Limulus Love

Carper lends hand to horseshoe crabs

Just Flip ‘Em program focuses on helping unique creatures survive along coast
June 8, 2018

Sen. Tom Carper joined Slaughter Beach Mayor Harry Ward to engage in the Just Flip 'Em program that focuses on the health and survival of horseshoe crabs along the coast.

The Just Flip 'Em program has gained global attention with this occurring around the world due to it's positive impact, not only on the survival of horseshoe crabs but the shorebirds that feast on horseshoe crab eggs during their migratory path north during colder weather.

Groups of volunteers and community members walk the beach every day and flip over horseshoe crabs that had been turned over due to the tide, and place those that are too far from the water in a better position to return successfully into the Delaware Bay.

Since that Slaughter Beach and surrounding areas are spawning hot spots, and contain the highest concentration of this particular species of crab in the world, it has become vital to organizations as well as the community to take part in helping maintain the population.

Carper joined Ward as they strolled down the beach in deep conversation about the positive impact this has had on coastal biodiversity. Upon finding two horseshoe crabs far from the water, Carper and Ward did not hesitate to pick them both up and make their way to the water's edge.

Ecological Research & Development Group President Glenn Gauvry was also on hand, and showed the senator the various parts of the crab and how to distinguish males from females, etc.

"We started this program in 1998, and have since seen a growing compassion and interaction of community members and volunteers with the population of horseshoe crabs that are part of our unique natural habitats along the coast. This is now an international organization that focuses on saving lives, and the positive engagement of people and the species that are essentially neighbors to us," said Gauvry.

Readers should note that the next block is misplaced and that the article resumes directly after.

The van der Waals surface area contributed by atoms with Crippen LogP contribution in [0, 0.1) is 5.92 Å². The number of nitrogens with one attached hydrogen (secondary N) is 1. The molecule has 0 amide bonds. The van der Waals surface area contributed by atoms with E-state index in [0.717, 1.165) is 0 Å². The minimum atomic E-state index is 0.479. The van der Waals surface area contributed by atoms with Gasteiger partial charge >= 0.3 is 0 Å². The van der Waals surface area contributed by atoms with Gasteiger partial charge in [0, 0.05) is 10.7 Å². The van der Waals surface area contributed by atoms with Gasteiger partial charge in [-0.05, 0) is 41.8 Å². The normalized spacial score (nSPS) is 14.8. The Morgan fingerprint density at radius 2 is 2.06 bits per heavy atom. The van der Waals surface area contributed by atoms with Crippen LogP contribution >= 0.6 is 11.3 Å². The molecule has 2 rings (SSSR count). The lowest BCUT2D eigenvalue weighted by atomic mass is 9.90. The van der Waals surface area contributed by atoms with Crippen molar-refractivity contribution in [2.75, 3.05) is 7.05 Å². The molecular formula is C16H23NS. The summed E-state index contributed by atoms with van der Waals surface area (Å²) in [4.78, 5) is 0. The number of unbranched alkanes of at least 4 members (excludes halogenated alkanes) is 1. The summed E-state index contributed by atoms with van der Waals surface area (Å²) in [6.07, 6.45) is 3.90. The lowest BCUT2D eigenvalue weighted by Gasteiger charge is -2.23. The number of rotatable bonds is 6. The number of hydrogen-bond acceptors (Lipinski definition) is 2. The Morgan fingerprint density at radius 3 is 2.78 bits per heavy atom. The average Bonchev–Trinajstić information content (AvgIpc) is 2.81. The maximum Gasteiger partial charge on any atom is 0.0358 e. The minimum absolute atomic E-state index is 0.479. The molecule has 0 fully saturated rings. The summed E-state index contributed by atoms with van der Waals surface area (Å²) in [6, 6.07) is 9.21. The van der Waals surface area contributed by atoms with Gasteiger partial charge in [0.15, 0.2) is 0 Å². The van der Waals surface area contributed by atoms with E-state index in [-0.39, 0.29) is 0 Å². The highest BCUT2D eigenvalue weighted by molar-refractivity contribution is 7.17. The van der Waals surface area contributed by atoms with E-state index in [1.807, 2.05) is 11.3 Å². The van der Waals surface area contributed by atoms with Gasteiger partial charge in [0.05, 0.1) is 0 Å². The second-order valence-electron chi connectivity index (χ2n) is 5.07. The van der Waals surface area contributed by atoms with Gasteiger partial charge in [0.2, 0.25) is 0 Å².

Carper gently placed the two horseshoe crabs a few inches from the edge of the tide, allowing them to feel the water, and make their way into the Delaware Bay.

"I am certainly no stranger to horseshoe crabs, being that they are such a large part and contributor to our diverse ecosystem in Delaware," said Carper. "Programs like this, and the involvement of nonprofit organizations and community members truly make such a positive impact on the health of one of the most unique yet fragile collections of beaches that Delaware has to offer."

Slaughter Beach is the epicenter of spawning for horseshoe crabs along the bay coast, and based on lunar events and the weather, there could be up to 1,000 crabs on the beach at high tide. Action has been seen the most in areas that are developed or have homes on the beach, so focusing on areas with no development or homes is one of the things that Gauvry finds important. To combat this problem, DNREC approved a barrier fence at neighboring Pickering Beach that helps to keep horseshoe crabs from venturing too far from the water, and it has been a great success thus far.

Dr. Carol Meteyer, a Slaughter Beach resident and forensic veterinarian, conducted a study of the health of horseshoe crabs during the week of May 24-29. This study is a joint effort between The National Aquarium, Johns Hopkins, the Joint Pathology Center, Ecological Research & Development Group and UD Lewes. The team will examine horseshoe crabs that have flipped and are stranded on the beach for evidence of poor health and disease.

"Getting a better understanding of health problems, the effects of heat and the protective microbiome that helps the survival of horseshoe crab eggs will give us more in-depth information on how we can continue to help in any way that we can," said Meteyer.

Community members such as 25-year resident and advisory council member Bill McSpadden continue to be a part of various projects focusing on the environment. "Our goal is to not only make a difference, but educate the public, specifically children, to help engage them in issues that surround various species and locations along our coast. The ecological significance of education is key, as small changes make such a huge difference," he said.

"Programs like this are helpful for our community and organizations to gain exposure due to their continued commitment to environmental issues. Our community is very aware and knowledgeable about issues that we face but they are here for a reason, to help. With 98 percent of Slaughter Beach being preserved land, it is about coexisting with the species that grace our beautiful land, air and water as well as the array of plant life we see around us," said Ward.

For information on the ERDG, go to

Dr. Cathy Meteyer can also be contacted by email at